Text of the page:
Back in April, WDVX marketing director Roger Harb and Rise and Shine host Freddy Smith brought an interesting guest to the Tennessee Archive of Moving Image and Sound. Howard Friedman, who would soon be leaving East Tennessee, had a box of reel-to-reel audio tapes he wanted to donate to the archive. Friedman recorded bluegrass festivals back in the 1960s, so we figured what he had must be good. But the contents of this recent round of tapes were more amazing than even Friedman himself imagined.
Born and raised in the Bronx, Friedman attended City University of New York. While there, he became interested in folk music, frequenting clubs like the Village Gate, where he saw Woody Allen open for Pete Seeger. Friedman bought himself an 1899 Fairbanks Senator model banjo and found an instructor. “Then I heard bluegrass, and that was it,” he says.
As Friedman became obsessive about bluegrass, his career brought him closer to its region of origin. Friedman earned a Ph.D. in clinical psychology from the University of Tennessee in 1966 and spent his career in Oak Ridge. He retired in 2010 and is moving to Scottsdale, Ariz., to live near his son.
Knoxville was an excellent location from which to travel to bluegrass and folk festivals, which he soon began recording. The first one he attended was the 1962 gathering of Bascom Lamar Lunsford’s Mountain Dance and Folk Festival in Asheville. “It was wide open,” Friedman says. “You could walk anywhere you wanted—backstage, under the stage, on stage, wherever. So many wonderful musicians and fabulous dance groups. For a boy from the Bronx, it was magical.”
At UT, Friedman shared an apartment at Maplehurst Park with future psychology professor and Cormac McCarthy scholar Wes Morgan. One night, Red Rector called them up and told them to get over to the Andrew Johnson Hotel. There they found Bill Monroe and His Bluegrass Boys, Gloria Belle, and Doc Watson engaged in a late-night jam session. Unfortunately, Friedman didn’t have his tape recorder.
When he brought the tapes to TAMIS, Friedman hadn’t listened to them in decades; he had only a vague idea of what was on most of them. Some of the boxes Friedman brought in had writing in pencil on the back, but often conveying minimal information such as “Good group.” Boxes labeled “Stanley Brothers” and “Doc Watson” turned out to be recordings of studio albums or episodes of Paul Campbell’s Music of the Southern Mountains radio show. They’re good shows, but other people have also undoubtedly recorded them.
I thought a box labeled “Story of Bluegrass” might be another radio show. I was surprised to find that it was a live performance with an emcee narrating the history of bluegrass. The performers appeared on stage as their part in the story was told: Bill Monroe, the Stanley Brothers, Benny Martin, Mac Wiseman, and on and on. It’s a remarkable recording. After a little bit of googling, I realized just how remarkable it is: Friedman had recorded Carlton Haney’s 1965 bluegrass festival, at a horse farm in Fincastle, Va., a few miles outside of Roanoke.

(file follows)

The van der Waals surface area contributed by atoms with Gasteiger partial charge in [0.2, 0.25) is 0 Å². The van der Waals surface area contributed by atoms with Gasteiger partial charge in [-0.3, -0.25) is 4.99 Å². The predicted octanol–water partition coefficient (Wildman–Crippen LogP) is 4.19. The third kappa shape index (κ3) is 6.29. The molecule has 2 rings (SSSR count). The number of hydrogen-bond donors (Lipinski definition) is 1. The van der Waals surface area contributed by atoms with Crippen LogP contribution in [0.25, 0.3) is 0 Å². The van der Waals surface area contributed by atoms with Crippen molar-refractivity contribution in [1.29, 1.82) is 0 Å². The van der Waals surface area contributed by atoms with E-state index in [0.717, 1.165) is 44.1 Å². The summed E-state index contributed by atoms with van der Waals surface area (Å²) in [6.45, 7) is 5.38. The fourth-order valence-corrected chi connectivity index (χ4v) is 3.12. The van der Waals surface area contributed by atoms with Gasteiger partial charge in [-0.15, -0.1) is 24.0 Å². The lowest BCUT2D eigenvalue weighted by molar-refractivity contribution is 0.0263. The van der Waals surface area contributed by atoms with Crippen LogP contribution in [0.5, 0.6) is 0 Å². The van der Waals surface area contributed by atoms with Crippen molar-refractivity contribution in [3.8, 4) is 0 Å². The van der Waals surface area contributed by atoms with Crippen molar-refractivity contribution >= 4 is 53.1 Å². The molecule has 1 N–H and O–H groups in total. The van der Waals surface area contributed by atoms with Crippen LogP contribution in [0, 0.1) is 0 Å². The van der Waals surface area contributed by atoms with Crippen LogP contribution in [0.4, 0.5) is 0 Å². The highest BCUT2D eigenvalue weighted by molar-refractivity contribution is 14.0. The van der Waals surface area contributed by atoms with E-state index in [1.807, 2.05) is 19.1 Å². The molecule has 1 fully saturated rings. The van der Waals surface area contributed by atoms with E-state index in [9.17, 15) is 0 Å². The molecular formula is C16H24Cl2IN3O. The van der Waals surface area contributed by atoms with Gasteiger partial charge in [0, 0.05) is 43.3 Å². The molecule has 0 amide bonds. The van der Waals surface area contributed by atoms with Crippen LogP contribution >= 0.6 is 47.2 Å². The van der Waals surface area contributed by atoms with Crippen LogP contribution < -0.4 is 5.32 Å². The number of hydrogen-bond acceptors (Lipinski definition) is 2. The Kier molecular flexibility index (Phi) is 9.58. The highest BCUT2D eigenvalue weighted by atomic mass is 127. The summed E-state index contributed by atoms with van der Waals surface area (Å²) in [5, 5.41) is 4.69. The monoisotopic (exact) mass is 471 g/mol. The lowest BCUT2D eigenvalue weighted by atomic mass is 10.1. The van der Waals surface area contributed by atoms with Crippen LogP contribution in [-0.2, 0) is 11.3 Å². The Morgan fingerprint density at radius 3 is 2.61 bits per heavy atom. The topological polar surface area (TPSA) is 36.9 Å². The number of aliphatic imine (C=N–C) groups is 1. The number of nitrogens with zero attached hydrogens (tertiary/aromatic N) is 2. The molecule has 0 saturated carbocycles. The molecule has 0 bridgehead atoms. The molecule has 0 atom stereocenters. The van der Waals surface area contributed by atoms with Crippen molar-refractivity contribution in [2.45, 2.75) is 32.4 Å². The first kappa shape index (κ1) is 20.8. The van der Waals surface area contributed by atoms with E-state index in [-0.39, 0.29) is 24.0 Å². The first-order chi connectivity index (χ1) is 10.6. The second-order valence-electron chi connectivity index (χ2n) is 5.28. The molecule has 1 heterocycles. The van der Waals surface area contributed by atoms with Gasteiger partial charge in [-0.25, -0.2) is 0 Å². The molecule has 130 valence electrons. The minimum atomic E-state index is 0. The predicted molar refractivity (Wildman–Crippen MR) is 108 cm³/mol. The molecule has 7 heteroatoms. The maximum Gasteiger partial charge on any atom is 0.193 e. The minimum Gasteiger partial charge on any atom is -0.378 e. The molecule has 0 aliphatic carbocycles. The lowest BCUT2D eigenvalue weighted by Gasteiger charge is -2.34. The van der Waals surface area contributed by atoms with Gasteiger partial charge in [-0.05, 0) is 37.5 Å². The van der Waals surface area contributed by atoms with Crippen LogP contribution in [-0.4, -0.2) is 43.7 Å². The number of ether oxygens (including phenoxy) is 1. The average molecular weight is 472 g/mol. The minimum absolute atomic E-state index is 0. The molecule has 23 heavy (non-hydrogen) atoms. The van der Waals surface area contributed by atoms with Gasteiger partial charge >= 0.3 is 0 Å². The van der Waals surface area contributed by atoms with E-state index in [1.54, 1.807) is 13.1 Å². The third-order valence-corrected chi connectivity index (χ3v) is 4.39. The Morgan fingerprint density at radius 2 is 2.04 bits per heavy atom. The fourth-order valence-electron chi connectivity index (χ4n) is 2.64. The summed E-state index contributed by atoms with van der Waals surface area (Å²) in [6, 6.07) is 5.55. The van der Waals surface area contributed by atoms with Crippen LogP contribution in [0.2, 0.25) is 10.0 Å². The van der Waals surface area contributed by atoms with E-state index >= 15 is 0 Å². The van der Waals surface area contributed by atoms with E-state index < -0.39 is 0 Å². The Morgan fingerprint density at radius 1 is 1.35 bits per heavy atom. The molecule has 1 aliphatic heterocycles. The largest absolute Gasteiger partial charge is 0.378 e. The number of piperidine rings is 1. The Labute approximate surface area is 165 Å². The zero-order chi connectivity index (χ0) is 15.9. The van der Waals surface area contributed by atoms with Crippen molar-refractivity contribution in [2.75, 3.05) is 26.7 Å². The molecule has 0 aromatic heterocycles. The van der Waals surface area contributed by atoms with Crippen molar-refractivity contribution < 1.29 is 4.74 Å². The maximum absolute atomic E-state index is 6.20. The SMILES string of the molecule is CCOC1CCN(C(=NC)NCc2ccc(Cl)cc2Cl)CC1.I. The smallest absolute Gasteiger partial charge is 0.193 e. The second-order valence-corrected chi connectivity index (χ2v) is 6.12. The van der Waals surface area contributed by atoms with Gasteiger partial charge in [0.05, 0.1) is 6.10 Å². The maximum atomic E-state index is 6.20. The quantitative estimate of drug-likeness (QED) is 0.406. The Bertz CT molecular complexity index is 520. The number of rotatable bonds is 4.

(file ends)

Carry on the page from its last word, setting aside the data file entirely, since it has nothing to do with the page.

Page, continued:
It was the first multi-day festival devoted solely to bluegrass music. Friedman had made the trip with Morgan and their friend Stan Gourse after seeing an ad in Bluegrass Unlimited. Other boxes labeled “Roanoke” were obviously from the same festival; after looking at the list of performers that weekend and listening to the tapes, it became clear that most of Friedman’s recordings were of the historic festival.
Morgan remembers that Pete Seeger’s son was at the festival with a state-of-the-art Nagra recorder, and a Ralph Rinzler tape from the day is in the Smithsonian collection. A few performances have been released on Folkways albums, and a short black-and-white film clip has made its way onto YouTube. Otherwise, there doesn’t seem to be much readily available from the festival, making Friedman’s recordings a rare thing. Most of his tapes sound excellent—only a few seem muffled or distant. Friedman estimates there were maybe 200 or 300 people in the audience, so he was able to place his recorder close to the performers, sometimes on the stage. Roughly five to six hours, about half of Friedman’s collection, offer a unique document of the finest players in bluegrass a few years before younger musicians would change up the style and newgrass would introduce the music to a wider audience.
Inside the Vault features discoveries from the Knox County Public Library’s Tennessee Archive of Moving Image and Sound, a collection of film, video, music, and other media from around East Tennessee.
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